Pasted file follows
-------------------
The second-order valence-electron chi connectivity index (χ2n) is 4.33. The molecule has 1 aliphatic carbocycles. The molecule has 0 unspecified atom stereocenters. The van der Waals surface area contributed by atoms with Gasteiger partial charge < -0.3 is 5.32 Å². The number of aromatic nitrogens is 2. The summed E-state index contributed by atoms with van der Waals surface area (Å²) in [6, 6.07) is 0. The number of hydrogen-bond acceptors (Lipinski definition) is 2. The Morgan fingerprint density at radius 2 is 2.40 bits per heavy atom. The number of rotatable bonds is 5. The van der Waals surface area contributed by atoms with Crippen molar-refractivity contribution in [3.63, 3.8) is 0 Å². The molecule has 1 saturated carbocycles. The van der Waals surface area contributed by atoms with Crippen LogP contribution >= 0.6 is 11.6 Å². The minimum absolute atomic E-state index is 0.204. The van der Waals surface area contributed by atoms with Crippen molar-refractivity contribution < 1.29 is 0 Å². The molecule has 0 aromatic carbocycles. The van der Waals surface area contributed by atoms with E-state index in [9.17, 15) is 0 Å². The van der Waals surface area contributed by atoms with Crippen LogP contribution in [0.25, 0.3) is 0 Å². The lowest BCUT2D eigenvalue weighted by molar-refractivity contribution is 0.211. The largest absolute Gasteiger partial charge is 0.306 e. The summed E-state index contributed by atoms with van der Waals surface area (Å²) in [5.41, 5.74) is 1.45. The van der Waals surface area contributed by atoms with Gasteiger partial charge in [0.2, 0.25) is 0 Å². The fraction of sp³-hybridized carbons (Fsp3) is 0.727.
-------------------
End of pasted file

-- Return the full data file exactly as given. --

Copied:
The second-order valence-electron chi connectivity index (χ2n) is 4.33. The molecule has 1 aliphatic carbocycles. The molecule has 0 unspecified atom stereocenters. The van der Waals surface area contributed by atoms with Gasteiger partial charge < -0.3 is 5.32 Å². The number of aromatic nitrogens is 2. The summed E-state index contributed by atoms with van der Waals surface area (Å²) in [6, 6.07) is 0. The number of hydrogen-bond acceptors (Lipinski definition) is 2. The Morgan fingerprint density at radius 2 is 2.40 bits per heavy atom. The number of rotatable bonds is 5. The van der Waals surface area contributed by atoms with Crippen molar-refractivity contribution in [3.63, 3.8) is 0 Å². The molecule has 1 saturated carbocycles. The van der Waals surface area contributed by atoms with Crippen LogP contribution >= 0.6 is 11.6 Å². The minimum absolute atomic E-state index is 0.204. The van der Waals surface area contributed by atoms with Crippen molar-refractivity contribution < 1.29 is 0 Å². The molecule has 0 aromatic carbocycles. The van der Waals surface area contributed by atoms with E-state index in [9.17, 15) is 0 Å². The van der Waals surface area contributed by atoms with Crippen LogP contribution in [0.25, 0.3) is 0 Å². The lowest BCUT2D eigenvalue weighted by molar-refractivity contribution is 0.211. The largest absolute Gasteiger partial charge is 0.306 e. The summed E-state index contributed by atoms with van der Waals surface area (Å²) in [5.41, 5.74) is 1.45. The van der Waals surface area contributed by atoms with Gasteiger partial charge in [0.2, 0.25) is 0 Å². The fraction of sp³-hybridized carbons (Fsp3) is 0.727.